The culture-independent high-throughput sequencing methods employed in the NICU facilities revealed far more microbial diversity than previously revealed by culture-dependent or targeted molecular PCR analyses of NICU surfaces. Every surface we sampled was inhabited by tens to hundreds of bacterial genera, averaging approximately 100 bacterial genera per surface. These included genera containing many known opportunistic pathogens (), as well as abundant groups whose pathogenic potential and ability to resist antibiotic treatment are poorly understood (Table S1
). While we detected substantially more diversity with the 16S rRNA methods than typically found with culture-based methods, many of the genera in our study are commonly found in culture-based studies of hospital environments and specifically associated with Hospital-Acquired Infections (HAIs) in neonatal patients. Species of Enterobacter
, and Staphylococcus
were found abundantly in both NICUs (). Members of these genera are known to cause nosocomial infections in infants 
. We also found evidence of other opportunistic pathogens that routinely cause nosocomial infections, including Acinetobacter
, and Stenotrophomonas
. We also observed a substantial number of organisms that are not readily cultured (Table S1
Our Principal Coordinates Analysis (PCoA) of the pairwise weighted UniFrac distances between samples in the NICUs found that nine of the NICU1 surfaces were easily separable from the rest of the surface samples from both NICU1 and NICU2 (top left of ). Most of the NICU samples clustered with other indoor samples from office, healthcare centers and restrooms. However, PCoA showed that those nine NICU1 samples were clearly divergent from the rest of the samples (, pink points). Many of the restroom surface samples (green points) were also quite different from indoor office surfaces (yellow) and air (indoor hospital air (red), outdoor hospital air (purple).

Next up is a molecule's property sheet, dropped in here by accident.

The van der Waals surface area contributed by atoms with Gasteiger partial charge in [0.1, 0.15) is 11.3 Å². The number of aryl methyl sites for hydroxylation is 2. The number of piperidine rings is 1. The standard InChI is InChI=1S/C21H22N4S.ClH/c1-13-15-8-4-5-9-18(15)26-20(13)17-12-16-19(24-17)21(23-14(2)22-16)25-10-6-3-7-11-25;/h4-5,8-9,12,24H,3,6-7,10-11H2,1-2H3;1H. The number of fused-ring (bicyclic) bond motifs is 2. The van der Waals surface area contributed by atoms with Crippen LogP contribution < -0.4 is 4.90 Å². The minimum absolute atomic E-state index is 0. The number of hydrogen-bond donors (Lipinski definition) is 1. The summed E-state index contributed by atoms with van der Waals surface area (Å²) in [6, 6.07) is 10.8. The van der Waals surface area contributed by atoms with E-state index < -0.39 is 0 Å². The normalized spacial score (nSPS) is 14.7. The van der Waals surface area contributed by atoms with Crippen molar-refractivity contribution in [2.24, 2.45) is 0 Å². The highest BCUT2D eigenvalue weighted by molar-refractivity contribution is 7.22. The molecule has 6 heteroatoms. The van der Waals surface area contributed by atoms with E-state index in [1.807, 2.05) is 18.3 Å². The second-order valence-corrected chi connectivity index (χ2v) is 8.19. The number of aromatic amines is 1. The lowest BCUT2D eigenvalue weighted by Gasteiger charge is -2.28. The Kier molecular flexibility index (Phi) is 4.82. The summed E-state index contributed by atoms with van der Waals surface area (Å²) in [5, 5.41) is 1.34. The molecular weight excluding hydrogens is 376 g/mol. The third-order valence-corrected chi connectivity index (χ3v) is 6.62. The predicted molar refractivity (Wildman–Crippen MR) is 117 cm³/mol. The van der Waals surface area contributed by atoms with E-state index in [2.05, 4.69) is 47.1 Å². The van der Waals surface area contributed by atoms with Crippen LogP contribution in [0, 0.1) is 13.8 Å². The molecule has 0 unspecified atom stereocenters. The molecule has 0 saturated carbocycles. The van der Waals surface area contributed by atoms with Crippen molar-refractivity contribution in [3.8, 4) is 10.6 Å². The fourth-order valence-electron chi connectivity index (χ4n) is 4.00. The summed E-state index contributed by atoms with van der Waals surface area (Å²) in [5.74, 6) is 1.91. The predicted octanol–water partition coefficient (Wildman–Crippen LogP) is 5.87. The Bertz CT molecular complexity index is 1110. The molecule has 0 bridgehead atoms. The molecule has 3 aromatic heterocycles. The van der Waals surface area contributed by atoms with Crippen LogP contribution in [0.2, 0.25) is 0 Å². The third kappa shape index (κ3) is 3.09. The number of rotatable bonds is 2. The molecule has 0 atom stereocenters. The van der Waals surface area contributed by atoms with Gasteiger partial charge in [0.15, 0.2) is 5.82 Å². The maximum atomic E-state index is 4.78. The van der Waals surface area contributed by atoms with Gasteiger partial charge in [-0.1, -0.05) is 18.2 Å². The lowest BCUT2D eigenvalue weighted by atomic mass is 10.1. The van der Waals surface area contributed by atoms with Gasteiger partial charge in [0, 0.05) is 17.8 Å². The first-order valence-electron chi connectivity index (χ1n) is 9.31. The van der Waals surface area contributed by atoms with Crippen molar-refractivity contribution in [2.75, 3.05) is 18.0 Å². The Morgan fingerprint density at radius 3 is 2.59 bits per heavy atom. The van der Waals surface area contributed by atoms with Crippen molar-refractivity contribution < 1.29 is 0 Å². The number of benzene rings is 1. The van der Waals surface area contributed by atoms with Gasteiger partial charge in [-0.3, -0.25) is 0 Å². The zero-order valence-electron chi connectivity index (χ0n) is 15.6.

A closer inspection of the microbial diversity in the divergent NICU1 samples indicated that an excess of Enterobacteriaceae sequences was responsible for the divergence of these samples (). Members of the Enterobacteriaceae (e.g., E. Coli
) commonly inhabit the digestive tract and can be found abundantly in feces. E. coli
in particular are very well known hospital ICU pathogens that appear to spread and proliferate quite easily in hospitals 
, and many of whom appear to be developing multi-drug resistance 
. Another very consistent finding was the high proportion of bacterial genera associated with human skin, particularly Propionibacterium
, which was one of the most common in both NICUs. We also found considerable proportions of Corynebacterium
, Lactobacillus, Staphylococcus
, and Streptococcus
, all of which are very common on hand surfaces 
According to Flores et al. (2011), some restroom samples were either dominated by gut- (fecal), vagina- and soil-associated bacteria, while others were dominated by skin-associated bacteria. The majority of the office surfaces contained both skin and soil-associated bacteria